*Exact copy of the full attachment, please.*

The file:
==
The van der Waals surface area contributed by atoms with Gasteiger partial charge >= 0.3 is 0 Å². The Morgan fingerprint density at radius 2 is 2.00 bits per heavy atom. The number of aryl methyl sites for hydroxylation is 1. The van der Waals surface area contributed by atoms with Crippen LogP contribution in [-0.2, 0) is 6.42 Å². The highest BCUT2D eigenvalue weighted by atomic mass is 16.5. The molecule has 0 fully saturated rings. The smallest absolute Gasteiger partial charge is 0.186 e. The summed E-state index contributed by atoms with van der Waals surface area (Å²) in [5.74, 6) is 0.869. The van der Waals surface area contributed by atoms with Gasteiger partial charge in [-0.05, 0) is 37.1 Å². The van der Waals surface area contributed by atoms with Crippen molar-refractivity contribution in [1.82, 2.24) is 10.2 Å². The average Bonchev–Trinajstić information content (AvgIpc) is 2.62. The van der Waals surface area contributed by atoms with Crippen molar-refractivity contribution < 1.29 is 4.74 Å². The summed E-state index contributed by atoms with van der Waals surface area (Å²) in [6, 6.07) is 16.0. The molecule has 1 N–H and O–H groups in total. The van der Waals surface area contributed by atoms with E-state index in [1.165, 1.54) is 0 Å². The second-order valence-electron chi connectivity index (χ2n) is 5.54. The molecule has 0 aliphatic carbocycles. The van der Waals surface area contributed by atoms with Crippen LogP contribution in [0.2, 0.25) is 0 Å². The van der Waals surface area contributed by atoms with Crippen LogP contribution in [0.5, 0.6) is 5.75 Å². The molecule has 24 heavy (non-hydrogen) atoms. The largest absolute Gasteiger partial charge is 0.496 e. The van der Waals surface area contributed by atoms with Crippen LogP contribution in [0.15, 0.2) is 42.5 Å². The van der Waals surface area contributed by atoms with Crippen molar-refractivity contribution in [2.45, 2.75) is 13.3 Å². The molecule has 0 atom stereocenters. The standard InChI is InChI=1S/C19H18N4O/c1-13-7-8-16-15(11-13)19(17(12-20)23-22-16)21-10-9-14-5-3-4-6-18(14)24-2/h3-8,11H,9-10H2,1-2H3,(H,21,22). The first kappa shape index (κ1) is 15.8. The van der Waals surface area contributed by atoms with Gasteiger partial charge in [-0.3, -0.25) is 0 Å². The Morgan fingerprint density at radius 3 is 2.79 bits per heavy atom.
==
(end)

The van der Waals surface area contributed by atoms with Gasteiger partial charge >= 0.3 is 0 Å². The Morgan fingerprint density at radius 2 is 2.00 bits per heavy atom. The number of aryl methyl sites for hydroxylation is 1. The van der Waals surface area contributed by atoms with Crippen LogP contribution in [-0.2, 0) is 6.42 Å². The highest BCUT2D eigenvalue weighted by atomic mass is 16.5. The molecule has 0 fully saturated rings. The smallest absolute Gasteiger partial charge is 0.186 e. The summed E-state index contributed by atoms with van der Waals surface area (Å²) in [5.74, 6) is 0.869. The van der Waals surface area contributed by atoms with Gasteiger partial charge in [-0.05, 0) is 37.1 Å². The van der Waals surface area contributed by atoms with Crippen molar-refractivity contribution in [1.82, 2.24) is 10.2 Å². The average Bonchev–Trinajstić information content (AvgIpc) is 2.62. The van der Waals surface area contributed by atoms with Crippen molar-refractivity contribution < 1.29 is 4.74 Å². The summed E-state index contributed by atoms with van der Waals surface area (Å²) in [6, 6.07) is 16.0. The molecule has 1 N–H and O–H groups in total. The van der Waals surface area contributed by atoms with E-state index in [1.165, 1.54) is 0 Å². The second-order valence-electron chi connectivity index (χ2n) is 5.54. The molecule has 0 aliphatic carbocycles. The van der Waals surface area contributed by atoms with Crippen LogP contribution in [0.2, 0.25) is 0 Å². The van der Waals surface area contributed by atoms with Crippen LogP contribution in [0.5, 0.6) is 5.75 Å². The molecule has 24 heavy (non-hydrogen) atoms. The largest absolute Gasteiger partial charge is 0.496 e. The van der Waals surface area contributed by atoms with Crippen LogP contribution in [0.15, 0.2) is 42.5 Å². The van der Waals surface area contributed by atoms with Crippen molar-refractivity contribution in [2.45, 2.75) is 13.3 Å². The molecule has 0 atom stereocenters. The standard InChI is InChI=1S/C19H18N4O/c1-13-7-8-16-15(11-13)19(17(12-20)23-22-16)21-10-9-14-5-3-4-6-18(14)24-2/h3-8,11H,9-10H2,1-2H3,(H,21,22). The first kappa shape index (κ1) is 15.8. The van der Waals surface area contributed by atoms with Gasteiger partial charge in [-0.3, -0.25) is 0 Å². The Morgan fingerprint density at radius 3 is 2.79 bits per heavy atom.